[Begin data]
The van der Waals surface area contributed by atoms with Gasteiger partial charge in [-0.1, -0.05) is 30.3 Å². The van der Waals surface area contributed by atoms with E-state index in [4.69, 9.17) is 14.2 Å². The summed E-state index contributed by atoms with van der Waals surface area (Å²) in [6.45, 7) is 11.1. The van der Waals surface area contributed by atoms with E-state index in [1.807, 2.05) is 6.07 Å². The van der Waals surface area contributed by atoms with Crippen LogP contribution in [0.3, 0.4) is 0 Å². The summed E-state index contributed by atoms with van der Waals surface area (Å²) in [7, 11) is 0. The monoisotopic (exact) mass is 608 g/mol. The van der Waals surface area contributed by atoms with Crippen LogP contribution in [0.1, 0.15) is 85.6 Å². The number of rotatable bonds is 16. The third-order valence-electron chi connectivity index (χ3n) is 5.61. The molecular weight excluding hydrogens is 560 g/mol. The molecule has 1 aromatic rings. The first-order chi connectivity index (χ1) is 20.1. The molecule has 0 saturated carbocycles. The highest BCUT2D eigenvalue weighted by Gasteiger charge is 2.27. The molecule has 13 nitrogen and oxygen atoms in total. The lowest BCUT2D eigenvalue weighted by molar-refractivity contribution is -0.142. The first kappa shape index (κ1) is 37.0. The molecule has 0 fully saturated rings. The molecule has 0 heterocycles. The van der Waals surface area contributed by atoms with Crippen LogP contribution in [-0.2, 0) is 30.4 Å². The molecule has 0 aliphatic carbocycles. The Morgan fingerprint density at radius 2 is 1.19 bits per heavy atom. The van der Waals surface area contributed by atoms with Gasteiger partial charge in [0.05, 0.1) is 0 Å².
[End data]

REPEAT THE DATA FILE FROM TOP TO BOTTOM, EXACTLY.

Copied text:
The van der Waals surface area contributed by atoms with Gasteiger partial charge in [-0.1, -0.05) is 30.3 Å². The van der Waals surface area contributed by atoms with E-state index in [4.69, 9.17) is 14.2 Å². The summed E-state index contributed by atoms with van der Waals surface area (Å²) in [6.45, 7) is 11.1. The van der Waals surface area contributed by atoms with E-state index in [1.807, 2.05) is 6.07 Å². The van der Waals surface area contributed by atoms with Crippen LogP contribution in [0.3, 0.4) is 0 Å². The summed E-state index contributed by atoms with van der Waals surface area (Å²) in [7, 11) is 0. The monoisotopic (exact) mass is 608 g/mol. The van der Waals surface area contributed by atoms with Crippen LogP contribution in [0.1, 0.15) is 85.6 Å². The number of rotatable bonds is 16. The third-order valence-electron chi connectivity index (χ3n) is 5.61. The molecular weight excluding hydrogens is 560 g/mol. The molecule has 1 aromatic rings. The first-order chi connectivity index (χ1) is 20.1. The molecule has 0 saturated carbocycles. The highest BCUT2D eigenvalue weighted by Gasteiger charge is 2.27. The molecule has 13 nitrogen and oxygen atoms in total. The lowest BCUT2D eigenvalue weighted by molar-refractivity contribution is -0.142. The first kappa shape index (κ1) is 37.0. The molecule has 0 fully saturated rings. The molecule has 0 heterocycles. The van der Waals surface area contributed by atoms with Crippen LogP contribution in [-0.2, 0) is 30.4 Å². The molecule has 0 aliphatic carbocycles. The Morgan fingerprint density at radius 2 is 1.19 bits per heavy atom. The van der Waals surface area contributed by atoms with Gasteiger partial charge in [0.05, 0.1) is 0 Å².